My dear friend George died on July 15, 2014, from brain cancer. His death left me tongue-tied for several months. Here’s the back story.
George was a energetic renaissance man in his early 60s. He was fit, trim, and lived a healthy lifestyle.
He lost consciousness briefly on a bike ride in August, 2013. He fell, but was not seriously injured. Probing for a cause, an MRI revealed primary brain tumors. These were surgically removed by a highly skilled surgeon in Portland. Shortly thereafter, George wrote his reaction to the experience that accompanied this unexpected life-change: In the Heron’s Belly.
George and I corresponded with new-found kinship following my diagnosis of cancer in late November, 2013. We shared research results for alternative treatments. We compared notes on medical marijuana, mushrooms, and so forth.
Our medical diagnostic tests overlapped (CT, PET, MRI, etc.) but our treatments diverged.
George’s treatment for Brain Cancer was conventional: Surgery, targeted radiation, and chemotherapy. These are the best that medical science can presently offer. They were administered by highly trained and skilled physicians and caring staff. Ultimately his treatment was unsuccessful at eliminating the resurgence of brain tumors and he died 11 months following diagnosis.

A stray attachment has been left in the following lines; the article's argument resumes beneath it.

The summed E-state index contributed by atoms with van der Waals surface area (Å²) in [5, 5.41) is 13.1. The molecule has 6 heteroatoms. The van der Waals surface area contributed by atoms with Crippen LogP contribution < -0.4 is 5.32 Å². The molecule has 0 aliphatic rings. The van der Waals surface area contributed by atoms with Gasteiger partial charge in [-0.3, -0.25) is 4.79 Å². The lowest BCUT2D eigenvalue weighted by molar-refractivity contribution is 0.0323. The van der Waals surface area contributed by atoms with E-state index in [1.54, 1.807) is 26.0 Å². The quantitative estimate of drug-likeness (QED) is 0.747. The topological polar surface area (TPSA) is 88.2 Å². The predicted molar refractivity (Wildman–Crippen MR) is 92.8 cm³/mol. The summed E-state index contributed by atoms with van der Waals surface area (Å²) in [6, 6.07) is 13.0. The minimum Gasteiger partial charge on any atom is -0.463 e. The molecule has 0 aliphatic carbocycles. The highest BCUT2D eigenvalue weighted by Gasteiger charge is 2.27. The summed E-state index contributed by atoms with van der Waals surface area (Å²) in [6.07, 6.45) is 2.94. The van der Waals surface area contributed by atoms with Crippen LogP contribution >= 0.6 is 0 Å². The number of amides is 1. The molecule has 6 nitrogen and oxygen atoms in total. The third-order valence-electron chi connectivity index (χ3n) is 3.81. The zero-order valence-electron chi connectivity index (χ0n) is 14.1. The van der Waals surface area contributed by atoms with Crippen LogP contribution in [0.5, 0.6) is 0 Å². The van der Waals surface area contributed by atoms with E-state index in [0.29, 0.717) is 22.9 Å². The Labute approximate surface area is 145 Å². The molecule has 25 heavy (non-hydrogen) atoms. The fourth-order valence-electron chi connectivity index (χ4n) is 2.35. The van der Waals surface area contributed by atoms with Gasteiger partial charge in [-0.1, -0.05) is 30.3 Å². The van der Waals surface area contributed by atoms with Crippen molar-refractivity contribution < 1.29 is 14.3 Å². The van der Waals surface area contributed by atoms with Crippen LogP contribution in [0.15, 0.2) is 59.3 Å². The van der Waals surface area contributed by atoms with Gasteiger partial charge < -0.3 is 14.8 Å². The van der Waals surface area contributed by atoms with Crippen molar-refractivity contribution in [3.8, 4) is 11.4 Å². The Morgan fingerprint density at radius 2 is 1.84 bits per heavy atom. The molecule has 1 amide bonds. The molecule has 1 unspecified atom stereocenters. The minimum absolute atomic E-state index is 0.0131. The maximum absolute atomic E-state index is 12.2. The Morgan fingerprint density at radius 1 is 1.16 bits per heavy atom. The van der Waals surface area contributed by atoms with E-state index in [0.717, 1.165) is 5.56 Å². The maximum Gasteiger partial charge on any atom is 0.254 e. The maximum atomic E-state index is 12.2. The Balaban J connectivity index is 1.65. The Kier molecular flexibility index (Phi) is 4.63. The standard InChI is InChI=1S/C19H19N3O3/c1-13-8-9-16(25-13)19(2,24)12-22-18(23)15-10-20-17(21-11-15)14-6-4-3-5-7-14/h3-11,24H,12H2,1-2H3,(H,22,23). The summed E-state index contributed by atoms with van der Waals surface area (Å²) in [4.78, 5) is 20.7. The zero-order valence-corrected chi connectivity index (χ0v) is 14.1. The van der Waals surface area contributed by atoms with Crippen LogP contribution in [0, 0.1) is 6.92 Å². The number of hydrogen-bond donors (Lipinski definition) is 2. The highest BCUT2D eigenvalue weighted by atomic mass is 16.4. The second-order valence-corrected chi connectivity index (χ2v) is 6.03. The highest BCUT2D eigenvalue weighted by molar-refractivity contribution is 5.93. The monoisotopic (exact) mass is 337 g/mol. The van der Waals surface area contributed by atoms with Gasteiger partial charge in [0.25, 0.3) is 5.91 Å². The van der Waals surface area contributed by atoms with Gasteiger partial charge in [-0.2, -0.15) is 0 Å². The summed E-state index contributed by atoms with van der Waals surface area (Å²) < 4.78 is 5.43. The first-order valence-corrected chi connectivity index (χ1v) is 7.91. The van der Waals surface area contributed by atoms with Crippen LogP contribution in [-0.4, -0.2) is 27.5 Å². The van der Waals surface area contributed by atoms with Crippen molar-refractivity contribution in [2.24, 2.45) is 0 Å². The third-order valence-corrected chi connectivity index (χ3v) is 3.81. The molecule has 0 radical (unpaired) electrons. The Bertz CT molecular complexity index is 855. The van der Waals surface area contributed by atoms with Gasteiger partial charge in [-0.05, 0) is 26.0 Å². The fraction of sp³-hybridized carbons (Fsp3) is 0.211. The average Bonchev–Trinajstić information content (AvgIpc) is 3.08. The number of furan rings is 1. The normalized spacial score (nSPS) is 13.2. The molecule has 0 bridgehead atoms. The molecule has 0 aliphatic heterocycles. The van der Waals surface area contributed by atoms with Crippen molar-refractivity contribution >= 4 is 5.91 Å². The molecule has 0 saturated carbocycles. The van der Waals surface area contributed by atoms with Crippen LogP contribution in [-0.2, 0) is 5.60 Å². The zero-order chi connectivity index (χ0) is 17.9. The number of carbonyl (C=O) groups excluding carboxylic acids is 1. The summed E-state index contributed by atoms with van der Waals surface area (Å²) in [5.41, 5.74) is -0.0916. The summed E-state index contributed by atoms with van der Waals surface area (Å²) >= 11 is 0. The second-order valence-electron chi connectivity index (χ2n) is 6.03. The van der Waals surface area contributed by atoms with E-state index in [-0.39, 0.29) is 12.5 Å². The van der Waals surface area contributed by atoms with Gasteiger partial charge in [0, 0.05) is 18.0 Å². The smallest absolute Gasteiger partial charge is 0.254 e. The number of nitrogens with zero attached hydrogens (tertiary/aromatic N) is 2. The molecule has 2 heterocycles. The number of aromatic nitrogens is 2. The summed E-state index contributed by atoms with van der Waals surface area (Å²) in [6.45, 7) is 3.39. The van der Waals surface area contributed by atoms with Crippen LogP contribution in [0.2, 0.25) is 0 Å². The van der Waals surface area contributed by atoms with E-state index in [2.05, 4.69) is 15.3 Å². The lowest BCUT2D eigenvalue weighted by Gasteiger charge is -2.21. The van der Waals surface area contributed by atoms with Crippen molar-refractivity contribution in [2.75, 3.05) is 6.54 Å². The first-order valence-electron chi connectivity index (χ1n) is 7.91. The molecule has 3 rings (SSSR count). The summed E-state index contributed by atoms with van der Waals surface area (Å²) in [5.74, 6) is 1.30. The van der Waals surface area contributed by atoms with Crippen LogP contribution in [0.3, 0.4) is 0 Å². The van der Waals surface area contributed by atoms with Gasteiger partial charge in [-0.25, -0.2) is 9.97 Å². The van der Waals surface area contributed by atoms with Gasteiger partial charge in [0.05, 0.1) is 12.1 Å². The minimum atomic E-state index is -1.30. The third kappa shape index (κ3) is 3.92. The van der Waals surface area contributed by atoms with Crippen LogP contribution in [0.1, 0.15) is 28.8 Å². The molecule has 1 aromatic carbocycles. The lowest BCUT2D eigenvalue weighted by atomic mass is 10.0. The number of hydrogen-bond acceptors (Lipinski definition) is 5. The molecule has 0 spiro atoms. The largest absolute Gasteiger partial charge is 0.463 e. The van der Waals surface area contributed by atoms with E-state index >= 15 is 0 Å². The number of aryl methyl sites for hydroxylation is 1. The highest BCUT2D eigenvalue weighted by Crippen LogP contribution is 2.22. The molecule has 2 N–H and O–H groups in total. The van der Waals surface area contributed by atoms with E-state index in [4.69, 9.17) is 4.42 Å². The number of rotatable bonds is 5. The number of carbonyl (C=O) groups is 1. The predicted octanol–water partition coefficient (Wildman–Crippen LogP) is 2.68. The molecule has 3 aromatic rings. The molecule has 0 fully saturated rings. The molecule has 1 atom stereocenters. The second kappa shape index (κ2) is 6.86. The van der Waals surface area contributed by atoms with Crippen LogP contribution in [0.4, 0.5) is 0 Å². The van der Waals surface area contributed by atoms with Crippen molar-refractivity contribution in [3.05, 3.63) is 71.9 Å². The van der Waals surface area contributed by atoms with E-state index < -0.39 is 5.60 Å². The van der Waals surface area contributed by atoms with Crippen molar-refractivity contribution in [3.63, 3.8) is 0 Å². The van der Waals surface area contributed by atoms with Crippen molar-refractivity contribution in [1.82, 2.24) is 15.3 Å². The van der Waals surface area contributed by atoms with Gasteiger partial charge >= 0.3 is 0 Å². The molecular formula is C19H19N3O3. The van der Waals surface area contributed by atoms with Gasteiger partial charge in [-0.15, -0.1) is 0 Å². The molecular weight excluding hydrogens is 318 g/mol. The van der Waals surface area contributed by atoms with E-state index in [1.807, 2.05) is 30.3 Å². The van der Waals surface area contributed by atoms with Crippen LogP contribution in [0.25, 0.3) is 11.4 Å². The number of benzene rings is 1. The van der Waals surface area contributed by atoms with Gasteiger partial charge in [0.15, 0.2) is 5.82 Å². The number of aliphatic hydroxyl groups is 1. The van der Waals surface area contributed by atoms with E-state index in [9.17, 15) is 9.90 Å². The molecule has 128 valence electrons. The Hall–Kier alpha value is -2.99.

George’s death was not punishment for moral wrong-doing, nor the result of some problem with his care. His body acquired a degenerative disease that science and medicine do not know how to treat effectively. With the support of his friends and family and a great health-care team he lived and died well.
My treatment for metastatic melanoma was also conventional: Six week-long sessions of high-dose Interleukin-2 in a hospital setting. This treatment was first approved for metastatic melanoma in 1992. I am fortunate that my tumors are shrinking in response to that treatment.
My favorable response to treatment is not a reward for moral right-doing. I have a degenerative disease that is being forestalled by my own immune system, aided by medical science and a great health-care team.
It’s hard when good friends die — I am tempted to feel guilty because I’m still responding to treatment and my friend George is dead.
I’m left with this: It’s OK to feel guilty for awhile, because feeling guilt is part of grieving. George would not want me to go on feeling guilty because that would inhibit my life-affirming activities. Such would be un-George.